He squeezed onto the tram, which was hideously crowded, as usual at this time.  He was repulsed by people, especially their smells: old clothes, cheap cigarettes, unbrushed teeth, digested alcohol.  Mommy had taught him hygiene.  Hygiene and abstinence.  A healthy lifestyle.  Brushing your teeth after every meal, washing your hands at every opportunity.  Intimate hygiene, too.  Using talcum powder, and being careful and systematic about these operations.  And she never let him learn how to drive, although she had a car herself.  He couldn’t even wash that car.  It was beneath the dignity of a boy from a respectable home.  One paid men of a worse sort to wash one’s car.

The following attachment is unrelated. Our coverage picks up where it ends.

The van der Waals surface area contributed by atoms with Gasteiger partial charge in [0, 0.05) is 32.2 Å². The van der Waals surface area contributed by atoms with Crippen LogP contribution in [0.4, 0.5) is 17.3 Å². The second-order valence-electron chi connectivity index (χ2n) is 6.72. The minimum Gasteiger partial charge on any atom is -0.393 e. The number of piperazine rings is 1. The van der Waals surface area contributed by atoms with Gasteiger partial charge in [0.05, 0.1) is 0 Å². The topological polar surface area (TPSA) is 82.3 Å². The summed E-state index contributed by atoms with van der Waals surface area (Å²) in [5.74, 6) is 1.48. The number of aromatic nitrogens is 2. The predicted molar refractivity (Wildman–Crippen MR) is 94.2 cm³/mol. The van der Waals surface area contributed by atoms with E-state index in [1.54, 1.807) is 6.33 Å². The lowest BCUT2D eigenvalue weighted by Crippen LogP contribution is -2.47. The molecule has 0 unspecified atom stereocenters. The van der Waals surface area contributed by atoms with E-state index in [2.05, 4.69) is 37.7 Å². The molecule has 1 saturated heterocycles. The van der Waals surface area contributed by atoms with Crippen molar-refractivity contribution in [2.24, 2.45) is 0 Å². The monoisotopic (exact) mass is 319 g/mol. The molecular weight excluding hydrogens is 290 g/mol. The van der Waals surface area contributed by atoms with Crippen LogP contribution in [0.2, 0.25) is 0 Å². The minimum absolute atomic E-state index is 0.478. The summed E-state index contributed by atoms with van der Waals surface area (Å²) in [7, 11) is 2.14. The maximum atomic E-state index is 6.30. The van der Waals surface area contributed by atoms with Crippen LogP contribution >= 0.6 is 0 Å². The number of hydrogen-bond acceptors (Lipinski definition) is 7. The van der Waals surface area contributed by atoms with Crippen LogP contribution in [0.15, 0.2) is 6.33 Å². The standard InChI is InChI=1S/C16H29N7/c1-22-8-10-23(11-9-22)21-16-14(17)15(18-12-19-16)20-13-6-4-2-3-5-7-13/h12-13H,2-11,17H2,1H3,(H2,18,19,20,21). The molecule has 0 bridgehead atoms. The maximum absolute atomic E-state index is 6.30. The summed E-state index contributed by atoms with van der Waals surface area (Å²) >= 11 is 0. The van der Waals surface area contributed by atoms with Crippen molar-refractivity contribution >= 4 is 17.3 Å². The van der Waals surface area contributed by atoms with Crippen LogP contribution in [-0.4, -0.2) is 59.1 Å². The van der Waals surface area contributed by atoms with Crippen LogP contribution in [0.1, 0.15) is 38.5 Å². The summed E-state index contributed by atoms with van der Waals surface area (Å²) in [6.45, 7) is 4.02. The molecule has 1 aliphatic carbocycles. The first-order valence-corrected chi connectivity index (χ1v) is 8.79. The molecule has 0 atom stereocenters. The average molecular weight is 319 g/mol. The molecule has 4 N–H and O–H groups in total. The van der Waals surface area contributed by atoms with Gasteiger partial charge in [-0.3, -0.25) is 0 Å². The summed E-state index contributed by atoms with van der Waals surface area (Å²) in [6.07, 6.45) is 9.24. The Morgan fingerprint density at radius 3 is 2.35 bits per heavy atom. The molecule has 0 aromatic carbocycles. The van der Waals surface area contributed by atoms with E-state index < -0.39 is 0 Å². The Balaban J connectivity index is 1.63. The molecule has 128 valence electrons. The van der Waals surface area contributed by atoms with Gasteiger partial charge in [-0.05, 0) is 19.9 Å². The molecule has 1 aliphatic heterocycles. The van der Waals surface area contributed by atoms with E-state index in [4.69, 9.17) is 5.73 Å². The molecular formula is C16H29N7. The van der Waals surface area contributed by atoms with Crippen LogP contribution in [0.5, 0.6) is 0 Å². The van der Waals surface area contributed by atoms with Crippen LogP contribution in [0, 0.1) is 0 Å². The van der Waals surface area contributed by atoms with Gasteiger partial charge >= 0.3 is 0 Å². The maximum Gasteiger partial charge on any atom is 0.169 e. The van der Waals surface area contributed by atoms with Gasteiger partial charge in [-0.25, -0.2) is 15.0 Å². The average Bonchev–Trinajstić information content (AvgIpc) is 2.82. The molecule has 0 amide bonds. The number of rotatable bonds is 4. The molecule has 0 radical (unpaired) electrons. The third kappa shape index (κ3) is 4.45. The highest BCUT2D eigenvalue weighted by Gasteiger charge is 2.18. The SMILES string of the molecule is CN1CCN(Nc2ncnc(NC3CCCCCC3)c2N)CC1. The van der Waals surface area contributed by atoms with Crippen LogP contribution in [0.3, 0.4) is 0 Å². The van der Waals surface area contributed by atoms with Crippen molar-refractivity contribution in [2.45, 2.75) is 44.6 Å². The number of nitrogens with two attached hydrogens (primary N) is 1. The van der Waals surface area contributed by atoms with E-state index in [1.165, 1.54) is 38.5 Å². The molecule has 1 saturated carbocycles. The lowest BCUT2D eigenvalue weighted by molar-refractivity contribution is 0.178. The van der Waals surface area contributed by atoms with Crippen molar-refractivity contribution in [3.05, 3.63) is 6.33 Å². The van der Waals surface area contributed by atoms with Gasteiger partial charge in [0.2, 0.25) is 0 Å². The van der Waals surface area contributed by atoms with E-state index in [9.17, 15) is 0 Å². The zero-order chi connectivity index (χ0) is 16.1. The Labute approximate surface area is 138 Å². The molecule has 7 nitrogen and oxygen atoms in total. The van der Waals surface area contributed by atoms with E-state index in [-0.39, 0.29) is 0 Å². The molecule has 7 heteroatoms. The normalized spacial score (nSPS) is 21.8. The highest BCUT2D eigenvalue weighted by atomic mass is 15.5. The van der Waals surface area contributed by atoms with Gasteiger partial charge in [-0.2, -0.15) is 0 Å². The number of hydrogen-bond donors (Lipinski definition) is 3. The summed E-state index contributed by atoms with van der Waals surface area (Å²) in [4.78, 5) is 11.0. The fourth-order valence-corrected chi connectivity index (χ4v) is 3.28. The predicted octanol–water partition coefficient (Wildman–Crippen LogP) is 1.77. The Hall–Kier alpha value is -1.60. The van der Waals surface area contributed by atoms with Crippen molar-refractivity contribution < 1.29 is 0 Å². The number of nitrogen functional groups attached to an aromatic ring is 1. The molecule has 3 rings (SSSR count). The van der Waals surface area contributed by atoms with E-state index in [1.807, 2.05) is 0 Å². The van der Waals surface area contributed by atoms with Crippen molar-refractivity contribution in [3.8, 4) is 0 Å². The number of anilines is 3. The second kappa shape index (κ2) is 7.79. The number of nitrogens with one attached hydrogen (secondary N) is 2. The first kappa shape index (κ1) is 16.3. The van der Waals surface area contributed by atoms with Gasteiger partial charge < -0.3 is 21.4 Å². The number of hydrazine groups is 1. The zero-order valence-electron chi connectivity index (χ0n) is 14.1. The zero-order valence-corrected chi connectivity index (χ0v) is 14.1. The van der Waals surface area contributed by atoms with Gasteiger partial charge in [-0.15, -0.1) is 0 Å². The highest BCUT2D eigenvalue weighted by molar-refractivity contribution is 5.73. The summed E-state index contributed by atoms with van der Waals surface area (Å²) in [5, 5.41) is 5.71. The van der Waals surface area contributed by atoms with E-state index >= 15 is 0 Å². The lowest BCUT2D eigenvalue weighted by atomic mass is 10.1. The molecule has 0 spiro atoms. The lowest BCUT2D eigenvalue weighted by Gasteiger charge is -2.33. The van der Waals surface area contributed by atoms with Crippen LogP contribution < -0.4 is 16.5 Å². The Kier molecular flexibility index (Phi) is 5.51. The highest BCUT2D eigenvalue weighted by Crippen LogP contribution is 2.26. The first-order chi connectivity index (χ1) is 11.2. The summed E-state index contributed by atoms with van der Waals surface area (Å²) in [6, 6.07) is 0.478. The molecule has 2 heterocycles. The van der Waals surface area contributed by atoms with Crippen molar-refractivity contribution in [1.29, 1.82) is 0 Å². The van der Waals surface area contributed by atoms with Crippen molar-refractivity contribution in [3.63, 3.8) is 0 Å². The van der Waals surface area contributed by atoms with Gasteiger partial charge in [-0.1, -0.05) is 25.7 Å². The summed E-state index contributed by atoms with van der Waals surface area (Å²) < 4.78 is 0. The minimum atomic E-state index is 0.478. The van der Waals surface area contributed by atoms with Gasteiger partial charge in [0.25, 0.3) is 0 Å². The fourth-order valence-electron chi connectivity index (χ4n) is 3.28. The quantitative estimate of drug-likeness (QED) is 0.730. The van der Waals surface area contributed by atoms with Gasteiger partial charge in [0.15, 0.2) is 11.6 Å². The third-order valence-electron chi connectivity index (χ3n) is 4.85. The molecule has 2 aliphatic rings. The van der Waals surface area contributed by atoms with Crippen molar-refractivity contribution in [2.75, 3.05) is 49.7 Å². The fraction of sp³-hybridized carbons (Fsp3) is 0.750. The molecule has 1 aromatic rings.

In the eighties Mommy had a yellow Polonez, which later fell apart one election Sunday in September of 1993, when Mommy crashed it into a lamp post in front of the school where they had gone to vote.  Then the Polonez was only good for scrap.  Mommy was furious.  Two days later she had a long talk with someone over the telephone.  He didn’t know who it was, because she told him to stay in his room until she called for him.  That evening a young man he didn’t know was sitting at the kitchen table in their apartment.  They signed some papers, and he left Mommy the keys to a navy blue Renault 25.  The car was eight years old, but big, comfortable, and luxurious.  It even had brown leather upholstery and electric windows.  It also had air conditioning, although Mommy never turned it on, saying it was unhealthy.  She didn’t allow Włodzimierz to sit in the front seat, and he never once occupied that comfortable front position, not even while the car was parked.  He had tried to imagine how amazing it must be to ride in the front, to look out at the road through the wide windshield, with all the switches on the dashboard within reach.